If poets and lovers of poetry don't write, publish, read, and purchase poetry books
then we will have no say in the quality of our contemporary culture and no excuse
for the abuses of language, ideas, truth, beauty, and love in our cultural life.
Poet's Comments into the World
This is an on going column hosted by James Downs, poet and Associate Editor of Poetic
Matrix Press, addressing the ongoing impact of poets on our national dialog. He
invites comments from fellow poets and readers and will add them to this discussion
in the weeks that follow. Send comments to
Shadab Hashmi's new book of poetry KOHL & CHALK
"These poems ring with clarity, restraint and humanity. My admiration for Shadab
Zeest Hashmi's poetry continues to grow."
— Sam Hamill
Shadab's poetry does what some commentators over the years say is impossible; to
write extraordinary poetry while making a political statement. Shadab does this
and more. Her poetry is beautiful, there is no doubt about that, go to any page:
from Swat page 52
I would have bottled the tingle in birdsong
eaten the coconut-white river
climbed the far end of the ladder
and it is full of subtle and not so subtle political insight:
from The Road page 54
The sirens of her police escort
will neatly bury
of the explosion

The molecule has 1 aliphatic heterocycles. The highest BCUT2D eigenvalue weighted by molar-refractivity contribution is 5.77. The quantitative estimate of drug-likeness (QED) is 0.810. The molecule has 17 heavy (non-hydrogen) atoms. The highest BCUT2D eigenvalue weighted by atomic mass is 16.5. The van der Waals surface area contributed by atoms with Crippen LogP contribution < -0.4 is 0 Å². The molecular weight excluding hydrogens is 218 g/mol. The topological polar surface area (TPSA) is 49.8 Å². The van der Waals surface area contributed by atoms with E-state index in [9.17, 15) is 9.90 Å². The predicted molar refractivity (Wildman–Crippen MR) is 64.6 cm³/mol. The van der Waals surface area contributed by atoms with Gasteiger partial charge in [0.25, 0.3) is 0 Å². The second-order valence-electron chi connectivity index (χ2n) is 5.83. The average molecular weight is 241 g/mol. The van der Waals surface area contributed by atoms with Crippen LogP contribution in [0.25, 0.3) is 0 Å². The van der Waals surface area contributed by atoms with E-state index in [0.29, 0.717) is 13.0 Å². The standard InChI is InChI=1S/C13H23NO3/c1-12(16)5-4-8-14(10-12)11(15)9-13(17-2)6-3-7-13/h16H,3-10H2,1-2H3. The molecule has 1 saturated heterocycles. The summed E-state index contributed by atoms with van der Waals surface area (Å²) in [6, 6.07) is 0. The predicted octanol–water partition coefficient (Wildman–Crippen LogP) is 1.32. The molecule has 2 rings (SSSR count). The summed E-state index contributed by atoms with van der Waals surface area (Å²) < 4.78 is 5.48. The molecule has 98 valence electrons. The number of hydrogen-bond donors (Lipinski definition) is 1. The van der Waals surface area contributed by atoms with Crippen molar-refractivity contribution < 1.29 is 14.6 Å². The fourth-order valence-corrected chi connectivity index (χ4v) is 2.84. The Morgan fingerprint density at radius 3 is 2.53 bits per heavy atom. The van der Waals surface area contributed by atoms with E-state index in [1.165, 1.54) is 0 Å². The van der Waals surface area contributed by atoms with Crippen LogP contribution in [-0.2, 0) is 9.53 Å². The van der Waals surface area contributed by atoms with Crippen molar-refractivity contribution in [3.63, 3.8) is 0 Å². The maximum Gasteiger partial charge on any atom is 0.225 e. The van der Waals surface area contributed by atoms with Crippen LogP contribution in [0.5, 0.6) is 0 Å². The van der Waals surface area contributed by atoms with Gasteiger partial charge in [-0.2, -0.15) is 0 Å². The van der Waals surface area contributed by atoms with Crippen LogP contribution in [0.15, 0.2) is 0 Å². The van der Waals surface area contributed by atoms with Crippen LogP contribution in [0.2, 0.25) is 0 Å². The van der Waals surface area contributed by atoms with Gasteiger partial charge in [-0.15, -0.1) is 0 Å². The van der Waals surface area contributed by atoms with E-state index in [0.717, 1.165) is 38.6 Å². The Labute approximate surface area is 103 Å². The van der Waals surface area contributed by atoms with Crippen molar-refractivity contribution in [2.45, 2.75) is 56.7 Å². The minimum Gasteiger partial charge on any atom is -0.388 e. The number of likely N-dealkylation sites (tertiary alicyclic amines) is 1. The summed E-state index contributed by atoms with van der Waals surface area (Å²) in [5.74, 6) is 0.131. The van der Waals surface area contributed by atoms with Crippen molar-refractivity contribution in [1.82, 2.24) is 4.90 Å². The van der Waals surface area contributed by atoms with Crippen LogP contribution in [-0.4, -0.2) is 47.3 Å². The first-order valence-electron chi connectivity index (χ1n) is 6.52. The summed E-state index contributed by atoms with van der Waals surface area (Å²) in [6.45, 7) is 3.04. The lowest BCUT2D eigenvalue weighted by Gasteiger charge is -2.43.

in the mosque
but mostly she brings the two together, not to make the political beautiful, not
to make the horrible beautiful but to do as Gandhi said in a quote I once saw on
a high school teachers wall. " It has always been about beauty, always!"
from U.S. Air Strikes page 68
Just when I finished rinsing the carafe,
a whole city was under cement dust and smoke,
and I thought I heard screaming behind walls of fire
in the kettle's sharp whistle,
just when I added the cloves,
the last green lime.
You see she will not let you collapse into horror, she will demand that beauty stays
with you and heals you as she shows you what we do in each others name. What we
do and what we must not do, she shows us what in truth we must do, we must always
be about beauty.
You really must read all of this book.
John Peterson, publisher
"The bride who contemplates her half paralyzed face on the eve of marriage (in the
opening poem "Facial Palsy") is emblematic of the larger story of Pakistan: an ancient
culture fractured by new and divergent identities. The poet, like the bride whose
face is divided into "lit" and "dim" halves, gazes into the mirrors of history and
politics to make sense of the disjunctive parts that refuse to come together as
a whole. The very multiplicities of culture that the poet celebrates ("Socrates/mangoes
cut in cubes," "Iqbal's poems on marble construction paper," "rouge from Paris,
coconut oil from Orissa") are also the cause of dissonance ("War cries of the Greeks/
in plume red/Mongols/ in horse-leather red," "Gunga Din's ghost lifted from the
tennis courts/of Peshawar Club")— dissonance that is further amplified in the post-9/11
wars to which a Pakistani-American response in poetry has thus far been absent.
Kohl & Chalk is that response in the voice of a daughter, a mother, a global citizen."